New Clovis Point GM is a familiar industry face

Bridget Micieli-Martinez in the Clovis Point tasting room. (Credit: Vera Chinese)

Bridget Micieli-Martinez in the Clovis Point tasting room. (Credit: Vera Chinese)

Making her way from the Big Easy to Long Island Wine Country wasn’t always the plan for Bridget Micieli-Martinez, but it’s the place where the New Orleans native has cultivated a love and appreciation of wine and laid down her roots.

Now nearly 15 years into her career in the local wine industry, she was recently named the new general manager at Clovis Point Vineyard and Winery in Jamesport. She began the role in September and said she’s looking forward to helping shape the winery’s trajectory and future.

“It’s a serious title. It’s about being able to be a participating voice in the track of a business that excites me,” she said. “What I’d like to bring to the table is a focus on hospitality. As a native New Orleanian, it’s in our blood.”

Micieli-Martinez first got to know wine while waiting tables during her days at the University of New Orleans. After college she moved to Long Island to pursue a career in New York City, but instead found her way to the wineries of the North Fork. During a day of wine tasting in 2001, she inquired about a help wanted sign she spotted at Pellegrini Vineyards and soon found herself pouring flights on the other side of the bar.

“I quit my salaried position (in an unrelated field) to work in the tasting room,” she said. “They were very accommodating and they really cultivated an interest in wine.”

She distinctly recalled a regional cabernet franc tasting with Pellegrini’s then-winemaker Russell Hearn and other industry players as an incident that sparked her wine appreciation.

“I don’t think I made a peep,” she said. “I was so intrigued by the flavors they were picking up. Raisin and cola. That’s when I realized, ‘wow, this is really cool.’ ”

Since that year, she has seen the region grow from a handful of wineries to 50 producers, many of whom regularly receive accolades in respected wine publications.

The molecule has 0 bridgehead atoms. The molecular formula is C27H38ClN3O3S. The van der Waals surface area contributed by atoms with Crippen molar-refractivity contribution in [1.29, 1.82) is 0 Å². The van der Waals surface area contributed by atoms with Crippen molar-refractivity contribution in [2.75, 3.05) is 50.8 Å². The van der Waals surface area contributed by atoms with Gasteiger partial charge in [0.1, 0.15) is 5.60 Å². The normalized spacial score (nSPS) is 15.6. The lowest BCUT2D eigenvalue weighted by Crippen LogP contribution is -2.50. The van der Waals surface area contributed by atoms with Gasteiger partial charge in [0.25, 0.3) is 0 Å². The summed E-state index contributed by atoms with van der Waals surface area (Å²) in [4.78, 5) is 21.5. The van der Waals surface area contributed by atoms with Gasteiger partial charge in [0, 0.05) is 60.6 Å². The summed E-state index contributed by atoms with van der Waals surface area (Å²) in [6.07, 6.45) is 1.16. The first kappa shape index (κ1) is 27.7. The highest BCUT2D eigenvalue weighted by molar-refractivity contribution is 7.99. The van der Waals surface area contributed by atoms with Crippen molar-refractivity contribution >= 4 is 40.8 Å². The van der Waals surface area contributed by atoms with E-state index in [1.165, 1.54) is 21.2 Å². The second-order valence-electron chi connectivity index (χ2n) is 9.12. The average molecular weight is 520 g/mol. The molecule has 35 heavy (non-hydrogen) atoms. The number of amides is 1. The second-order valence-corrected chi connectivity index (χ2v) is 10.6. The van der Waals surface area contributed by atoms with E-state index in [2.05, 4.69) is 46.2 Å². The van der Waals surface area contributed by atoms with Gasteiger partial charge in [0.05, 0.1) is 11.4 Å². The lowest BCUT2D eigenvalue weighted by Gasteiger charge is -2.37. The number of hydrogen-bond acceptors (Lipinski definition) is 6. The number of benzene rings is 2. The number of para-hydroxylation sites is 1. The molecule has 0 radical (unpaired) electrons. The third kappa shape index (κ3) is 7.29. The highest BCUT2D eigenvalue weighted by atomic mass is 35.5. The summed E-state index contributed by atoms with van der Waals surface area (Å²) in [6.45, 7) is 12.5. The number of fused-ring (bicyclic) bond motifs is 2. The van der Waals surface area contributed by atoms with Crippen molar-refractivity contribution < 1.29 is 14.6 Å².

“When I first started, there were 16 wineries,” she said. “I remember getting on the LIRR with six packs of wine to go to any tasting we could get.”

Micieli-Martinez went on to work for Martha Clara Vineyards, first as an administrative assistant, then in the public relations department and later as events coordinator. She took a position at Palmer Vineyards in 2006, where she served as tasting room manager and events coordinator and later business administrator until this year.

One of the smaller producers on the North Fork, Clovis Point does not allow buses, limos and requires reservations for groups over six. A large percentage of the 3,000 cases or so produced every year gets gobbled up by its 830 wine club members.

Trying to figure how to best serve its audience while staying focused on quality can be difficult for a winery, but the owners felt she was ripe for the challenge.

“She presented herself very well in the interview. Her background was perfect for what we need,” said Nasrallah Misk, who along with several family members and partner Richard Frey, owns the winery. “And it seems we made the right choice.”

Dedicated to learning more about wine, Micieli-Martinez is a candidate for Certified Sommelier designation with the Court of Master Sommeliers. She also earned a level 3 advanced certificate with merit from the Wine and Spirit Education Trust last spring. The London-based organization is generally considered one of the premiere wine education programs in the world.

“There are so many moving parts to this industry,” Micieli-Martinez said. “You always have to adapt and I find that very cool and exciting.”

Micieli-Martinez lives in Riverhead with her husband, Juan, who is winemaker and general manager at Martha Clara Vineyards, and their son, Benicio.